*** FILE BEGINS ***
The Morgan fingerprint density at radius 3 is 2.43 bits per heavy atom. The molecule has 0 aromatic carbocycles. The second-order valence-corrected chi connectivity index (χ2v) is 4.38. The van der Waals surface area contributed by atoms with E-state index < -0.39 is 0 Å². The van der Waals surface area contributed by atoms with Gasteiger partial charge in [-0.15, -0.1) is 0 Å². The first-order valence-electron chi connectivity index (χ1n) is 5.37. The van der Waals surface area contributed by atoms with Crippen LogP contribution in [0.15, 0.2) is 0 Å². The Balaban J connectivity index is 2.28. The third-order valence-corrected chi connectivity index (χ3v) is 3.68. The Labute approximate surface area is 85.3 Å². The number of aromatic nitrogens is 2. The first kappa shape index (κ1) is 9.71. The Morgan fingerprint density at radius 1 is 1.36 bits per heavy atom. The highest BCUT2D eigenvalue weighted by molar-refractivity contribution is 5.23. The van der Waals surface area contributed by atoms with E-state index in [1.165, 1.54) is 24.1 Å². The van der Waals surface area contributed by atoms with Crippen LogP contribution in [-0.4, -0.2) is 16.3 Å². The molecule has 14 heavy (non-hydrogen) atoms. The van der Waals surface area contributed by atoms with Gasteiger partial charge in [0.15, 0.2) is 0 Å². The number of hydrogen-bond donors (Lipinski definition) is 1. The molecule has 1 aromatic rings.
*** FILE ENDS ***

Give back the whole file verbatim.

The Morgan fingerprint density at radius 3 is 2.43 bits per heavy atom. The molecule has 0 aromatic carbocycles. The second-order valence-corrected chi connectivity index (χ2v) is 4.38. The van der Waals surface area contributed by atoms with E-state index < -0.39 is 0 Å². The van der Waals surface area contributed by atoms with Gasteiger partial charge in [-0.15, -0.1) is 0 Å². The first-order valence-electron chi connectivity index (χ1n) is 5.37. The van der Waals surface area contributed by atoms with Crippen LogP contribution in [0.15, 0.2) is 0 Å². The Balaban J connectivity index is 2.28. The third-order valence-corrected chi connectivity index (χ3v) is 3.68. The Labute approximate surface area is 85.3 Å². The number of aromatic nitrogens is 2. The first kappa shape index (κ1) is 9.71. The Morgan fingerprint density at radius 1 is 1.36 bits per heavy atom. The highest BCUT2D eigenvalue weighted by molar-refractivity contribution is 5.23. The van der Waals surface area contributed by atoms with E-state index in [1.165, 1.54) is 24.1 Å². The van der Waals surface area contributed by atoms with Crippen LogP contribution in [-0.4, -0.2) is 16.3 Å². The molecule has 14 heavy (non-hydrogen) atoms. The van der Waals surface area contributed by atoms with Gasteiger partial charge in [0.15, 0.2) is 0 Å². The number of hydrogen-bond donors (Lipinski definition) is 1. The molecule has 1 aromatic rings.